How Much Faster Can Computers Get?

How Much Faster Can Computers Get?

A group of 10 universities, led by the University of California, San Diego, is committing $50.5 million to dramatically improve the speed and efficiency of computers.

The consortium, which includes schools such as Stanford and UCLA, is focused on developing next-generation computer chips and software. Both are needed, among other things, to quickly move data from storage sources to the processor.

"Currently, it takes an average of 6.5 years and a lot of computing power to figure out which drug compounds should be tested in clinical trials," said Tajana Šimunić Rosing, professor of computer engineering at UCSD. Lead the project.

"We plan to shorten this time frame so that drug discovery takes days rather than years and the results are more accurate."

North Carolina-based Semiconductor Research Corporation will provide $35 million in funding that will connect industry, government and academia on major projects. The rest comes from the schools participating in the project.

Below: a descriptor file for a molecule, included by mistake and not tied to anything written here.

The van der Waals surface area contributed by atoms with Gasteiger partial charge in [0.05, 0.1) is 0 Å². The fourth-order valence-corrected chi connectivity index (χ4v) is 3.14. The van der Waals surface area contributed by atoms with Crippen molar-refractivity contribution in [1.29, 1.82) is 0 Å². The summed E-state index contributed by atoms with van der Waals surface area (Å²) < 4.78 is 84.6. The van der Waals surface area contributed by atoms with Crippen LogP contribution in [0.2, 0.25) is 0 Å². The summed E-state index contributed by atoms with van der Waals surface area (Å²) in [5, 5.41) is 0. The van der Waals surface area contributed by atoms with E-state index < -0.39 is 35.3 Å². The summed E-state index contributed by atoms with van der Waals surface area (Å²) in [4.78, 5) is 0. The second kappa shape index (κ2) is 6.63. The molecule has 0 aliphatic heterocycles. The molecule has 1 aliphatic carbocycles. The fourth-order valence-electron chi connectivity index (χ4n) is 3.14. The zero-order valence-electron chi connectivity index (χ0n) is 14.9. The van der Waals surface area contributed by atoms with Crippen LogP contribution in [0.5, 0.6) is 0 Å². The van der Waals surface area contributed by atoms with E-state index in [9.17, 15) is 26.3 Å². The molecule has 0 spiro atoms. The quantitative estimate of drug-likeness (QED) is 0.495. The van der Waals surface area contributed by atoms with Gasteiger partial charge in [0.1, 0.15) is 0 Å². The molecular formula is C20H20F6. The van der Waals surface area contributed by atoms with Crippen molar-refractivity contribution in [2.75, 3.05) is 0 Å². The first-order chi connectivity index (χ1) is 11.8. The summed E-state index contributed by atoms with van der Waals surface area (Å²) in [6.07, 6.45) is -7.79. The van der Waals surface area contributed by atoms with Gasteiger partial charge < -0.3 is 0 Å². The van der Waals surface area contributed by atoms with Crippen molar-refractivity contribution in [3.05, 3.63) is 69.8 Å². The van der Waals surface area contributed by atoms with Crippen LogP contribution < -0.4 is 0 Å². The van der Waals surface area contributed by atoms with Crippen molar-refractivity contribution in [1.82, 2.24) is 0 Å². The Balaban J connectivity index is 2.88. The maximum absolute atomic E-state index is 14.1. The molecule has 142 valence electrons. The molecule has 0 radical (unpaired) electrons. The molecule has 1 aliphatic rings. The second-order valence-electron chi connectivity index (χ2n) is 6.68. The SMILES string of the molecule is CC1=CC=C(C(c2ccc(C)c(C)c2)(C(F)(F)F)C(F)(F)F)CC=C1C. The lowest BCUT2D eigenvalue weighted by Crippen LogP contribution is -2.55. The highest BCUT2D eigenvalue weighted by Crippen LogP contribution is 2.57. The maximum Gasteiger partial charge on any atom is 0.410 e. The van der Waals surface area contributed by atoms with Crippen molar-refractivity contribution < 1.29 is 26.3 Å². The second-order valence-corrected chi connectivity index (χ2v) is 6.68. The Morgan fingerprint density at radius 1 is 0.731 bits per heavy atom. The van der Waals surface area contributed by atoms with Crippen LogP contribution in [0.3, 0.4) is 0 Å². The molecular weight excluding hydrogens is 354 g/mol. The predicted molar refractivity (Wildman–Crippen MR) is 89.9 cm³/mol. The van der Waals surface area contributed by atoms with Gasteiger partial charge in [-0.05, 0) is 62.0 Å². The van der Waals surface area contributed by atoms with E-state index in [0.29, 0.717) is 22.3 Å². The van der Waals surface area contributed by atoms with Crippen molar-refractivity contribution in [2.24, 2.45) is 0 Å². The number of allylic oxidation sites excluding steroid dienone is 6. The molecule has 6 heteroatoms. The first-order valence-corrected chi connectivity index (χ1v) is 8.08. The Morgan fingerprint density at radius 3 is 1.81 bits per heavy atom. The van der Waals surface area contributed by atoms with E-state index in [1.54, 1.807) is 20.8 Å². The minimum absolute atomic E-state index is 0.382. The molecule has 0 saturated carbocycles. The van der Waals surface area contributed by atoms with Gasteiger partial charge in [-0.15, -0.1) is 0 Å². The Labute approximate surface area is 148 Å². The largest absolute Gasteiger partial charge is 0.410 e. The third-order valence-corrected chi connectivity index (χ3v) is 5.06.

UCSD has been given a leadership role, as it is one of the largest processing and development centers in the country. The campus is home to the San Diego Supercomputing Center, the Halicioglu Institute for Information Science, and the Jacob School of Engineering, which has nearly 10,000 students.

The university recently opened a $180 million research center focused on chip development. That quest received a boost from the Biden administration in August, which passed a $52 billion chip design bill aimed at making companies in the global semiconductor industry more competitive. The law specifically aims to help the United States compete with China.

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More information: 2023 San Diego Union-Tribune.
Distributed by Tribune Content Agency, LLC.

CT : How fast can computers get there? (2023, January 18) Retrieved on January 22, 2023 from

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